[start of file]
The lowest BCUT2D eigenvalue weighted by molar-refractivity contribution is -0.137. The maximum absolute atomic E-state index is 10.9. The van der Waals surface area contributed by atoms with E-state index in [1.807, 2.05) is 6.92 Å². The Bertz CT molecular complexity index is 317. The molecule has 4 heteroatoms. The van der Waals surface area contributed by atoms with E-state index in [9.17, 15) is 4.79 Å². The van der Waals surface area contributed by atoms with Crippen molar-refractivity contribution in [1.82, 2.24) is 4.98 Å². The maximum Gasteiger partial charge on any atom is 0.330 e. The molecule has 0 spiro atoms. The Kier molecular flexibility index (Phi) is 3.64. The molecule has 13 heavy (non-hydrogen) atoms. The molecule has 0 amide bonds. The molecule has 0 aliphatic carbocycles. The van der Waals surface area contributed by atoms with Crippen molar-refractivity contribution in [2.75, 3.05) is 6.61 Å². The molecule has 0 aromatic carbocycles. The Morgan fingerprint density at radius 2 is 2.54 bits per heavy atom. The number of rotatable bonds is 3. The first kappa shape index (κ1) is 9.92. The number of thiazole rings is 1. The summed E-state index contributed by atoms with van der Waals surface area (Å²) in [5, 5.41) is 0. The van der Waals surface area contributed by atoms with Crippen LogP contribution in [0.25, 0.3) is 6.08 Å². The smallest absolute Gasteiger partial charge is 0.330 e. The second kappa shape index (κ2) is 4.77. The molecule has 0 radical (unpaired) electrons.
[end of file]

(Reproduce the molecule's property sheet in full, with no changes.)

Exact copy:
The lowest BCUT2D eigenvalue weighted by molar-refractivity contribution is -0.137. The maximum absolute atomic E-state index is 10.9. The van der Waals surface area contributed by atoms with E-state index in [1.807, 2.05) is 6.92 Å². The Bertz CT molecular complexity index is 317. The molecule has 4 heteroatoms. The van der Waals surface area contributed by atoms with E-state index in [9.17, 15) is 4.79 Å². The van der Waals surface area contributed by atoms with Crippen molar-refractivity contribution in [1.82, 2.24) is 4.98 Å². The maximum Gasteiger partial charge on any atom is 0.330 e. The molecule has 0 spiro atoms. The Kier molecular flexibility index (Phi) is 3.64. The molecule has 13 heavy (non-hydrogen) atoms. The molecule has 0 amide bonds. The molecule has 0 aliphatic carbocycles. The van der Waals surface area contributed by atoms with Crippen molar-refractivity contribution in [2.75, 3.05) is 6.61 Å². The molecule has 0 aromatic carbocycles. The Morgan fingerprint density at radius 2 is 2.54 bits per heavy atom. The number of rotatable bonds is 3. The first kappa shape index (κ1) is 9.92. The number of thiazole rings is 1. The summed E-state index contributed by atoms with van der Waals surface area (Å²) in [5, 5.41) is 0. The van der Waals surface area contributed by atoms with Crippen LogP contribution in [0.25, 0.3) is 6.08 Å². The smallest absolute Gasteiger partial charge is 0.330 e. The second kappa shape index (κ2) is 4.77. The molecule has 0 radical (unpaired) electrons.